Recently, doctors at the University of Cologne in Germany repeated the trial, this time using considerably smaller amounts of chocolate (just 6.3 g), but even this had measurable benefits. In this case, BP was reduced by almost 3 mmHg, a small-but nevertheless significant-effect. "On a population basis, we estimate that a 3-mmHg reduction in systolic BP would reduce the relative risk of stroke mortality by 8 per cent, of coronary artery disease mortality by 5 per cent, and of all-cause mortality by 4 per cent," reported lead author Dr Dirk Taubert (JAMA, 2007; 298: 49-60).
How does chocolate work its magic in the body? Last November, doctors in Switzerland, the home of chocolate, reported the results of a battery of detailed tests on the effect of chocolate on 22 of their heart-transplant patients. Using high-tech imaging of the arteries, they found that eating chocolate caused their patients' blood vessels to dilate by nearly 10 per cent. What's more, the effect was almost immediate: vasodilation occurred within two hours. They also found that platelet adhesion-a measure of blood 'stickiness' or coagulation-was significantly reduced, thus helping to prevent blood clots. Finally, chocolate seemed to have strong antioxidant properties, as levels of free radicals in the blood were also substantially reduced (Circulation, 2007; 116: 2376-82).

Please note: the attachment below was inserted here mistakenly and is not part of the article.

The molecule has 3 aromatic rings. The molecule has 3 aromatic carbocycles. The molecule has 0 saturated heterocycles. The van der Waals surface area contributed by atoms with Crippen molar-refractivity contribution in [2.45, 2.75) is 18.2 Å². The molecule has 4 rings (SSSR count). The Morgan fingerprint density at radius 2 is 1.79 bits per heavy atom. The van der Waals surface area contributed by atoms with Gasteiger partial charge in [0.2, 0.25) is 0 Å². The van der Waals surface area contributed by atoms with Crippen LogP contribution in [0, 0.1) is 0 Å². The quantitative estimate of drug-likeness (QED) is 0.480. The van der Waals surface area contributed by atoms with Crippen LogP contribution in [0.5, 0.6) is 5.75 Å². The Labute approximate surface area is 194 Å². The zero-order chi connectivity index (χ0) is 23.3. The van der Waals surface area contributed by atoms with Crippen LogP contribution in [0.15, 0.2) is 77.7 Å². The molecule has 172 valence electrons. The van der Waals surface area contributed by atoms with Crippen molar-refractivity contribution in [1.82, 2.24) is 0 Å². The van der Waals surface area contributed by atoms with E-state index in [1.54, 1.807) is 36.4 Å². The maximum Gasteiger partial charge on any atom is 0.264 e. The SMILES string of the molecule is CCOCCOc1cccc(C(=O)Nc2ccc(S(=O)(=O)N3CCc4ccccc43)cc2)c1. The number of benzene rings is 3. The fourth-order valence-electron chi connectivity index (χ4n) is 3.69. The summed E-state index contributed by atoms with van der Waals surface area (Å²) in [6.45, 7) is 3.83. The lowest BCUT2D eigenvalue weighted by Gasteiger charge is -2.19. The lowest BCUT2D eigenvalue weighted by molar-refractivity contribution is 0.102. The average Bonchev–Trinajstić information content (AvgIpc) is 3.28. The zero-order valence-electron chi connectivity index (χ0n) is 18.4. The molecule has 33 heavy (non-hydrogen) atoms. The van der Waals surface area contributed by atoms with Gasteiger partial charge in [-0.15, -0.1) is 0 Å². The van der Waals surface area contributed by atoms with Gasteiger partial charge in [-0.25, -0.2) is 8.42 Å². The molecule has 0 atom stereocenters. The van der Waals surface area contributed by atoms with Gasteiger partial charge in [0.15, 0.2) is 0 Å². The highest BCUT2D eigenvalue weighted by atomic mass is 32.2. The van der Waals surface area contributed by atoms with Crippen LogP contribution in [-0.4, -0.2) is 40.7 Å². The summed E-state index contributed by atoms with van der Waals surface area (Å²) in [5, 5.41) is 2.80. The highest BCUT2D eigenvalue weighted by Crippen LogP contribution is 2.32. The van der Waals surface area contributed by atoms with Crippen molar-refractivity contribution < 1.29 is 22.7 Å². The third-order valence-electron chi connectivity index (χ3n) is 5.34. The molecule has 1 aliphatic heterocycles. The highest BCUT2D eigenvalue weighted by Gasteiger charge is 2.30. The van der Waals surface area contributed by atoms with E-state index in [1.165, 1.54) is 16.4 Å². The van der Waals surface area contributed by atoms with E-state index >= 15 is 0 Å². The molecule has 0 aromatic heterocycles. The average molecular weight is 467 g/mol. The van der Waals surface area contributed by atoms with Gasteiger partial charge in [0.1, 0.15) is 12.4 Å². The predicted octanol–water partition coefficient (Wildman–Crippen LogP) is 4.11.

These are just a few of the many studies that are now completely overturning the conventional medical view of chocolate-which, until recently, was condemned by nutritionists as being too high in both saturated fat and sugar for our own good. Today, chocolate is increasingly being recognized as one of the most potent 'functional foods' around. However, the research data are clear that there's only one type of chocolate that is health-promoting. It's the milk-free, low-sugar kind that is sold in the shops as 'plain', 'pure', 'cooking' or 'dark'-the chocolate most commonly used and consumed in continental Europe.
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